Many in the industry have predicted that the digital television system as approved by the ATSC, which is problematic even in some urban areas, would never work in the nation's rural communities serviced mostly by some 6,000 translators. Recent tests in rural Utah prove otherwise.
It has been assumed that, because of long distances from the originating station and uneven terrain that inhibits line-of-sight to the transmitter, over-the-air DTV using 8-VSB modulation was unlikely to reach the consumer's home with a standard RF antenna.
After four months of continuous testing with two long-range signal repeaters, Kent Parsons, an engineer for the University of Utah's two educational channels, vice president of the National Translators Association (NTA) and a translator guru for nearly 45 years, has reached the conclusion that DTV translators will be able to deliver "studio-quality" television signals to rural viewers with high reliability and reasonable cost.
Looking to find out just how translators would work in the demanding environment of Utah—a state with approximately 300,000 viewers who depend on translators for TV service—Parsons found that digital translators can send a reliable signal, using modest power, and will eventually cost about the same as analog translators. He plans to continue his tests well into the summer months—when lightning can be a problem—and then send a full report to the FCC.
In December, armed with two-year experimental licenses from the FCC, Parsons began to measure the effects of DTV on translators after no one in the industry seemed to pay attention to the fact that the university's stations could possibly be taken off the air if interference problems should arise. With no Class A status (granted by the FCC to all full-power stations in the U.S.) and no channel assignment to ensure their survival, he took action.
"Translators have been completely ignored by Congress, with no assignments or consideration of being displaced," he says. "I believe that, because of the debate surrounding the modulation scheme, some felt that the last thing this industry needed was another set of test results that would muddy the water. I kept waiting for someone—the Congress, the FCC or even the NTA—to do something to make provisions for translators to continue to provide free over-the-air TV to rural people."
Judging from his findings, Parsons is sure that stations will be able to produce quality service for the hundreds of thousands of rural TV viewers and the many cable systems that rely on translators.
Because it wasn't line-of-sight, many people surmised that the digital signal would not get through. Preliminary indications from Parsons' spectrum analyzer, however, showed that it was going to work. So, last fall, he purchased an RCA DCT100 digital set-top receiver and hooked it up to a receive antenna. The signal was crystal clear and has been ever since, through fog, snow storms, rain and other natural challenges.
He next went to the FCC and requested experimental authority for two locations to stage his own reception test. Engineers there were very helpful, Parsons says, and assigned him call letters—although they made him sign an agreement to use only 8-VSB modulation in his tests. He also received permission from KSL-DT, the NBC affiliate in Salt Lake City, to use its signal for his tests.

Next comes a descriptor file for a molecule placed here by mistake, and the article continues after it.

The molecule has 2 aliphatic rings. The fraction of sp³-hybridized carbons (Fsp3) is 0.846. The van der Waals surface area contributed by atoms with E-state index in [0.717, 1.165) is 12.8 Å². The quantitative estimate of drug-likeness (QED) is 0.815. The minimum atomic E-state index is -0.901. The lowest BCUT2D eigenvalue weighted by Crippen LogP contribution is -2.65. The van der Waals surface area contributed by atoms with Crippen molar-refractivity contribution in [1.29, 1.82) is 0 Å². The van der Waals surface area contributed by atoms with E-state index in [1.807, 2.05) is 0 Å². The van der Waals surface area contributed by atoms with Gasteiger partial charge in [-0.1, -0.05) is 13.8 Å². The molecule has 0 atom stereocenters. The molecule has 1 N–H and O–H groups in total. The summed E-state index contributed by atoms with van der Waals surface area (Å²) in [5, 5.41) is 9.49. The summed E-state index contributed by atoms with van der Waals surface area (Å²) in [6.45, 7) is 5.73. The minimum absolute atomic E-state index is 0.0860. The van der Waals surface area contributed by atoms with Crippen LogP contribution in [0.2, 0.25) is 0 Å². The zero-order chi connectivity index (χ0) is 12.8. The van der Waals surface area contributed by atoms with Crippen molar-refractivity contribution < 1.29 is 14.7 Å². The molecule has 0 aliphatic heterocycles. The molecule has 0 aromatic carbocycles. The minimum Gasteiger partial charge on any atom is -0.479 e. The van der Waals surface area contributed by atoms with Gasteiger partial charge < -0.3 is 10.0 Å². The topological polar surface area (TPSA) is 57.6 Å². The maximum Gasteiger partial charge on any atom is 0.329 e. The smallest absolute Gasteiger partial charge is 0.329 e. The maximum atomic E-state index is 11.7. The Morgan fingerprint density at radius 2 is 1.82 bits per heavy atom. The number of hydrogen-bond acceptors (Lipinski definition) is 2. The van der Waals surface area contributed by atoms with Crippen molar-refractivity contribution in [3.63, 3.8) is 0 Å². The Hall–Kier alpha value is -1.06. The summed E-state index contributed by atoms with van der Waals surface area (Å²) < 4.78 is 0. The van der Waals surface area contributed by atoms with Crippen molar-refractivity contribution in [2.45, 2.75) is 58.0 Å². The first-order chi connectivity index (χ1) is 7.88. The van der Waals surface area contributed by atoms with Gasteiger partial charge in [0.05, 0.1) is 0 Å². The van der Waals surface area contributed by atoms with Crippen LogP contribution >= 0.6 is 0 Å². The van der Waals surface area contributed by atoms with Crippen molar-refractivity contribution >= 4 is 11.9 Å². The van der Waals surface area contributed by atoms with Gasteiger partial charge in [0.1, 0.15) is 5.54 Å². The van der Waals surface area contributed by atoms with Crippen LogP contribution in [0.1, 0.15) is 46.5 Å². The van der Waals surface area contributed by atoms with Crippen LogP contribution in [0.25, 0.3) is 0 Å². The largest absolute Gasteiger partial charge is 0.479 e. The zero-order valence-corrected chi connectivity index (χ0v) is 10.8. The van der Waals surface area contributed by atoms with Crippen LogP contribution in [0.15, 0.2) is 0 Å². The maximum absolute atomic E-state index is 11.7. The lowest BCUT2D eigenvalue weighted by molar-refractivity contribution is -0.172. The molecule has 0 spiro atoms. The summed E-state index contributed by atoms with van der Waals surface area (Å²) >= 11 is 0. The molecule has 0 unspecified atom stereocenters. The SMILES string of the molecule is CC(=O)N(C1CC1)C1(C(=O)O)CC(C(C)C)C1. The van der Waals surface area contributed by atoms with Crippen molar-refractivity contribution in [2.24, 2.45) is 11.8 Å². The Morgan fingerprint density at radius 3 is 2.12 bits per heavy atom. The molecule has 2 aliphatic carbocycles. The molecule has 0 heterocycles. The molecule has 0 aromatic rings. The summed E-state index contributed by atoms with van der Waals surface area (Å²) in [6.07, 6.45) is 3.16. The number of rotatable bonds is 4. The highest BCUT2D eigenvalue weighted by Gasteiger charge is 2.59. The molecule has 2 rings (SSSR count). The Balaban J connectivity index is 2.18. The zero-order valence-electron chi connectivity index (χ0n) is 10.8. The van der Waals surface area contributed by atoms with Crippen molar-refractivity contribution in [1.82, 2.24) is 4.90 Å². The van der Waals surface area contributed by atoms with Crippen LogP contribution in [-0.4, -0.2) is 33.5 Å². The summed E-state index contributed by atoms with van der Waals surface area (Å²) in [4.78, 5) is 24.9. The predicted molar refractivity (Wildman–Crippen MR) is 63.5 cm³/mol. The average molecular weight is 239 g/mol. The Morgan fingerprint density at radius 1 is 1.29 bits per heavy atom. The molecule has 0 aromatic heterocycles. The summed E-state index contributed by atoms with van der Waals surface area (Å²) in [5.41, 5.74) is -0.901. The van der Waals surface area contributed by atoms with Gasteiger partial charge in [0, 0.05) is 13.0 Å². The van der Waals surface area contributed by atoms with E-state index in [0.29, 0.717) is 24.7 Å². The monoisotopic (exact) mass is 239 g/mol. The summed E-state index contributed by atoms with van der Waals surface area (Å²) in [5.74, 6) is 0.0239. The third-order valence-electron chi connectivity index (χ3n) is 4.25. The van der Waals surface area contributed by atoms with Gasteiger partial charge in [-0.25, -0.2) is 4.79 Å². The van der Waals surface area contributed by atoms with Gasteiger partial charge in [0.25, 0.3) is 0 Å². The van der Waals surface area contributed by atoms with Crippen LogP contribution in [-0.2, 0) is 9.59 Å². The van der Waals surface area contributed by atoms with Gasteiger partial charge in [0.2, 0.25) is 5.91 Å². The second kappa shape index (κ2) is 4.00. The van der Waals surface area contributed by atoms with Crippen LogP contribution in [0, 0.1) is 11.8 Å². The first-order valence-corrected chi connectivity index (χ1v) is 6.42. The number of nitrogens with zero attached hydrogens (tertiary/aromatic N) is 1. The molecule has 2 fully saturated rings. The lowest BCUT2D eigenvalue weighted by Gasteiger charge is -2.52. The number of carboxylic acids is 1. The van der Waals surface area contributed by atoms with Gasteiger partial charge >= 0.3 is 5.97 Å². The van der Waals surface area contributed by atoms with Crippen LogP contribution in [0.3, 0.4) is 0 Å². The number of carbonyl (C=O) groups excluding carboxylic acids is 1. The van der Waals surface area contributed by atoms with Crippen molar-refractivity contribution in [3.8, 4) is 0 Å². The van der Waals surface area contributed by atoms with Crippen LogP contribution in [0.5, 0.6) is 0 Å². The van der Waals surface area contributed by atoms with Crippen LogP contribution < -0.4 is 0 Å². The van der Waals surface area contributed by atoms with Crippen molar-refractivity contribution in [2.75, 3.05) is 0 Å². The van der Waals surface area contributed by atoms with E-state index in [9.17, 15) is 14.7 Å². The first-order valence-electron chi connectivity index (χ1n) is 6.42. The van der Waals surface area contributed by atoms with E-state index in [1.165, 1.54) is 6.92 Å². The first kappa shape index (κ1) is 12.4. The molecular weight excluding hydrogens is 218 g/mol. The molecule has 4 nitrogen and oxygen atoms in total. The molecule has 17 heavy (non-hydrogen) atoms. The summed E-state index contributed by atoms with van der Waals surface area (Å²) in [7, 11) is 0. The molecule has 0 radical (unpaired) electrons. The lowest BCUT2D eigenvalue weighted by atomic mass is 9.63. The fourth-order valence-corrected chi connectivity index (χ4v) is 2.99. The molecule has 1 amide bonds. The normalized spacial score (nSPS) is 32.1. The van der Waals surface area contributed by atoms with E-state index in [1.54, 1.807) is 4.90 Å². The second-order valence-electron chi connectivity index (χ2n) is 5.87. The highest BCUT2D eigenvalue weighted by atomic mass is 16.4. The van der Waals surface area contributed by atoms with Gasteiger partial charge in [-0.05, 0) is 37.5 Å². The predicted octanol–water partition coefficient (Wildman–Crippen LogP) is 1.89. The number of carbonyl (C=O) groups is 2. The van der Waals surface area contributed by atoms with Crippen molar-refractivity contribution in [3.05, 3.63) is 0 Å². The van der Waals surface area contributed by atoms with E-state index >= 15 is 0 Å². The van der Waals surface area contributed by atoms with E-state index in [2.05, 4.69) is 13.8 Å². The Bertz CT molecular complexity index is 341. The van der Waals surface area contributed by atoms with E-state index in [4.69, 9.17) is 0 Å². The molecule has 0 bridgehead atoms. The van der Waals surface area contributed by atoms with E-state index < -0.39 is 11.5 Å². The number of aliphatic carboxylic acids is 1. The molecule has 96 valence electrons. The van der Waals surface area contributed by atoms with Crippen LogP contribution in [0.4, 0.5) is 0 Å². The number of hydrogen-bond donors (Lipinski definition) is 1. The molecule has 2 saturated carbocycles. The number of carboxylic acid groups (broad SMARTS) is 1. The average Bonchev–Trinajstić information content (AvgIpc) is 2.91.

KSL-DT, on ch. 38, is received at a mountain-top receiver site at 8,500 feet above main sea level (AMSL), 83 miles from Salt Lake City. A Zenith 8-VSB "remodulator" upconverts the signal to ch. 17 with a 30-W translator for local distribution and relays it to the next site. Parsons chose ch. 17 because an existing analog station operating on ch. 16 is also inbound at the site and he wanted to see if it would interfere.
"I wanted to create a worst-case scenario," he says. "We had no problem with the adjacent ch. 16. We also found no problems with ambient floor noise at the translator."
At the second relay site, 67 miles from the first site (on Cove Mountain, 3 miles east of Monroe, Utah, at 8,750 feet AMSL), ch. 17 is converted, again by the Zenith remodulator, to ch. 32. This signal is then fed into two power amplifiers in a 1980s Larcan/TTC XL20 TV translator with an output power of 1 W for distribution to Monroe. Parsons has been watching DTV in his home off this translator and is encouraged by the results. There is, however, a 11/2-second delay in the video signal.
Parsons and his two sons use a standard TV antenna at their respective homes, and all are receiving a reliable and sustained picture.
"We decided that we wouldn't do anything different for DTV than we already do for NTSC," he reports. "Actually, these tests have also proven to me that people in rural areas will have a smoother transition to DTV because they already have the antennas up on their roof and don't care what channel the signal is on. So we're in business."
Parsons says the tests show that the new Zenith exciters will work with older amplifiers if aligned properly, so existing translators can be retrofitted. He also says he's disproving the myth that more translators will be needed for DTV.
"I believe we will be able to use translators not only for distribution but also for relay links in place of microwave. We can go long hops with very little power," he says. "I also believe that we can put DTV signals in between analog signals that we're transmitting and transport a second channel. This is the first time that we've been able to take signals and improve them."
Parsons believes that second-generation DTV receivers with 8-VSB decoders are working a lot better than first-generation units. "We now know that [signal] paths do not absolutely have to be line-of-sight, and we know that the technology is available," he adds. "We're ready."